Monday, July 26, 2010

The Eternal Queen!!!

Lakshmi bai, The Rani (Queen) of Jhansi (c.19 November 1835 – 17 June 1858),(Devanagiri- झाँसी की रानी Marathi- झाशीची राणी), known as Jhansi Ki Rani, the queen of the Maratha-ruled princely state of Jhansi, was one of the leading figures of the First Indian Struggle for Independence, also known as the Indian Rebellion of 1857 and a symbol of resistance to British rule in India. She has gone down in Indian history as a legendary figure, the firebrand who began the Indian Revolution against British Colonialism.

Her story begins like this.....

"Originally named Manikarnika at birth ( nicknamed Manu ) , she was born on 19 November 1835 at Kashi (Varanasi) to a Marathi Karhade Brahmin family from Dhawadshi, District Satara, Maharashtra. She lost her mother at the age of four. She was educated at home. Her father Moropant Tambey worked at the court of Peshwa Baji Rao at Bitur and then travelled to the court of Raja Bal Gangadhar Rao Newalkar, the Maharaja of Jhansi, when Manu was thirteen years old. She was married to Gangadhar Rao, the Raja of Jhansi, at the age of 14.
After her marriage, she was given the name Lakshmi Bai. Because of her father's influence at court, Rani Lakshmi Bai had more independence than most women, who were normally restricted to the zenana: She studied self defence, horsemanship, archery, and even formed her own army out of her female friends at court.
Rani Lakshmi Bai gave birth to a son in 1851, however this child died when he was about four months old. After the death of their son, the Raja and Rani of Jhansi adopted Damodar Rao. However, it is said that her husband the Raja never recovered from his son's death, and he died on 21 November 1853 of a broken heart.
Because Damodar Rao was adopted and not biologically related to the Raja, the East India Company, under Governor-General Lord Dalhousie was able to install the Doctrine of Lapse rejecting Rao's claim to the throne. Dalhousie then annexed Jhansi, saying that the throne had become "lapsed" and thus put Jhansi under his "protection". In March 1854, the Rani was given a pension of 60,000 rupees and ordered to leave the palace at the Jhansi fort."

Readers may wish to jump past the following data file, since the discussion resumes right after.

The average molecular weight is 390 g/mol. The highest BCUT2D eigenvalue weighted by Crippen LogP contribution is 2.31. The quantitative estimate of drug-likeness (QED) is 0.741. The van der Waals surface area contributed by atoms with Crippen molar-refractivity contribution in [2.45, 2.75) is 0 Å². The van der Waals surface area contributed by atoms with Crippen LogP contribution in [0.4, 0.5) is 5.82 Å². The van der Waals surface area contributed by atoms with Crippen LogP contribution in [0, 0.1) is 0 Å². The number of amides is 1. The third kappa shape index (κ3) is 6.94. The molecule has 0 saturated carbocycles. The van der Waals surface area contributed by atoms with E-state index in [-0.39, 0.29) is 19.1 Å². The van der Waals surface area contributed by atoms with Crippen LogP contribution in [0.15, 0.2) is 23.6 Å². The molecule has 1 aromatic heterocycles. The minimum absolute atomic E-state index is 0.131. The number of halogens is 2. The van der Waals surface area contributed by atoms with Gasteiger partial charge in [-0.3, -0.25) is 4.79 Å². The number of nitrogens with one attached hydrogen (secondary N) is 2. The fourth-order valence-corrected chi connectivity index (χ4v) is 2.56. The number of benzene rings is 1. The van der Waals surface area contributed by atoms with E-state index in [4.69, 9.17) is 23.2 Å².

Meanwhile, unrest began to spread throughout India and in May 1857, the "THE FIRST WAR OF INDEPENDENCE" erupted in numerous pockets across the northern subcontinent. During this chaotic time, the British were forced to focus their attentions elsewhere, and Lakshmi Bai was essentially left to rule Jhansi alone. During this time, her qualities were repeatedly demonstrated as she was able swiftly and efficiently to lead her troops against skirmishes breaking out in Jhansi. Through this leadership Lakshmi Bai was able to keep Jhansi relatively calm and peaceful in the midst of the Empire’s unrest.

Up to this point, she had been hesitant to rebel against the British, and there is still some controversy over her role in the massacre of the British HEIC officials and their wives and children on the 8th June 1857 at Jokhan Bagh[4]. Her hesitation finally ended when British troops arrived under Sir Hugh Rose and laid siege to Jhansi on 23 March 1858. Rani Jhansi with her faithful warriors decided not to surrender. The fighting continued for about two weeks. Shelling on Jhansi was very fierce. In the Jhansi army women were also carrying ammunition and were supplying food to the soldiers. Rani Lakshmi Bai was very active. She herself was inspecting the defense of the city. She rallied her troops around her and fought fiercely against the British. 
An army of 20,000, headed by the rebel leader Tatya Tope, was sent to relieve Jhansi and to take Lakshmi Bai to freedom.

 However, the British, though numbering only 1,540 in the field so as not to break the siege, were better trained and disciplined than the “raw recruits,” and these inexperienced soldiers turned and fled shortly after the British began to attack on the 31st March. Lakshmi Bai’s forces could not hold out and three days later the British were able to breach the city walls and capture the city. Yet Lakshmi Bai escaped over the wall at night and fled from her city, surrounded by her guards, many of whom were from her women’s military.
Along with the young Damodar Rao, the Rani decamped to Kalpi along with her forces where she joined other rebel forces, including those of Tatya Tope. The Rani and Tatya Tope moved on to Gwalior, where the combined rebel forces defeated the army of the Maharaja of Gwalior after his armies deserted to the rebel forces. They then occupied the strategic fort at Gwalior. However on the second day of fighting, on 18 June 1858, the Rani died.


  1. wow!! what a brave queen!!..
    are there women as braver than her aside from the amazonas?? i wonder..
    hey this is an interesting post! good start for a blog:)
    keep your posts coming:)
    i'm following..

  2. Great story of a great Queen! She is worth remembering like Joan of Arc.

  3. beanizer:--thanks a lot,yes indian woman are indeed brave enough and honest,thanks for dropping by!!!

    jolly:--yes she is the queen which i admire the most!!

  4. I learn so much from blogs! Thanks for sharing about this amazing woman!

  5. I liked your earlier posts. I'd not rather comment here.